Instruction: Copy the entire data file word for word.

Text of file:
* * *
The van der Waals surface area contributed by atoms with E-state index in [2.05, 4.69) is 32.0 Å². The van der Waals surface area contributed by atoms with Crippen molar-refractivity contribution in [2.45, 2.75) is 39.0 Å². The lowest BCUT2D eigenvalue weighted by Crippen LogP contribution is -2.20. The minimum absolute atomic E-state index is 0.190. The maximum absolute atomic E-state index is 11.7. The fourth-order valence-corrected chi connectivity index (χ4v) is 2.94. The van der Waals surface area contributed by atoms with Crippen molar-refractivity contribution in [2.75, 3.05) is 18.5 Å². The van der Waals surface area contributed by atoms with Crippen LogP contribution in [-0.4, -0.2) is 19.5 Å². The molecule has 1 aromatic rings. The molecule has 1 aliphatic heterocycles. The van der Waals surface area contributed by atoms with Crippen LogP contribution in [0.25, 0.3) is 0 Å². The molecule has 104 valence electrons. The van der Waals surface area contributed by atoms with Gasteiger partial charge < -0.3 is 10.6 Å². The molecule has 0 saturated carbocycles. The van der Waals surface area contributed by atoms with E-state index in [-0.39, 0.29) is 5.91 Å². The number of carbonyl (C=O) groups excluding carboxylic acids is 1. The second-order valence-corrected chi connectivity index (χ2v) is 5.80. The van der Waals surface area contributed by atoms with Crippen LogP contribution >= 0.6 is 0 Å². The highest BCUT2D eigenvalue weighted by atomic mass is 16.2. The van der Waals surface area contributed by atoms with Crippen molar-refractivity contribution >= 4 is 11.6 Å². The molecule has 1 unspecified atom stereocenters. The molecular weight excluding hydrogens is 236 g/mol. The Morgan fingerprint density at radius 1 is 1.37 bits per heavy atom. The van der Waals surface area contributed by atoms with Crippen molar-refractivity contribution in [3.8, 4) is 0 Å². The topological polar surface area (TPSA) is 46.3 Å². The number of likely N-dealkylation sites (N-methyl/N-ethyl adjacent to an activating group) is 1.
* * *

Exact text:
The van der Waals surface area contributed by atoms with E-state index in [2.05, 4.69) is 32.0 Å². The van der Waals surface area contributed by atoms with Crippen molar-refractivity contribution in [2.45, 2.75) is 39.0 Å². The lowest BCUT2D eigenvalue weighted by Crippen LogP contribution is -2.20. The minimum absolute atomic E-state index is 0.190. The maximum absolute atomic E-state index is 11.7. The fourth-order valence-corrected chi connectivity index (χ4v) is 2.94. The van der Waals surface area contributed by atoms with Crippen molar-refractivity contribution in [2.75, 3.05) is 18.5 Å². The van der Waals surface area contributed by atoms with Crippen LogP contribution in [-0.4, -0.2) is 19.5 Å². The molecule has 1 aromatic rings. The molecule has 1 aliphatic heterocycles. The van der Waals surface area contributed by atoms with Crippen LogP contribution in [0.25, 0.3) is 0 Å². The molecule has 104 valence electrons. The van der Waals surface area contributed by atoms with Gasteiger partial charge < -0.3 is 10.6 Å². The molecule has 0 saturated carbocycles. The van der Waals surface area contributed by atoms with E-state index in [-0.39, 0.29) is 5.91 Å². The number of carbonyl (C=O) groups excluding carboxylic acids is 1. The second-order valence-corrected chi connectivity index (χ2v) is 5.80. The van der Waals surface area contributed by atoms with Crippen LogP contribution >= 0.6 is 0 Å². The highest BCUT2D eigenvalue weighted by atomic mass is 16.2. The van der Waals surface area contributed by atoms with Crippen molar-refractivity contribution >= 4 is 11.6 Å². The molecule has 1 unspecified atom stereocenters. The molecular weight excluding hydrogens is 236 g/mol. The Morgan fingerprint density at radius 1 is 1.37 bits per heavy atom. The van der Waals surface area contributed by atoms with Crippen molar-refractivity contribution in [3.8, 4) is 0 Å². The topological polar surface area (TPSA) is 46.3 Å². The number of likely N-dealkylation sites (N-methyl/N-ethyl adjacent to an activating group) is 1.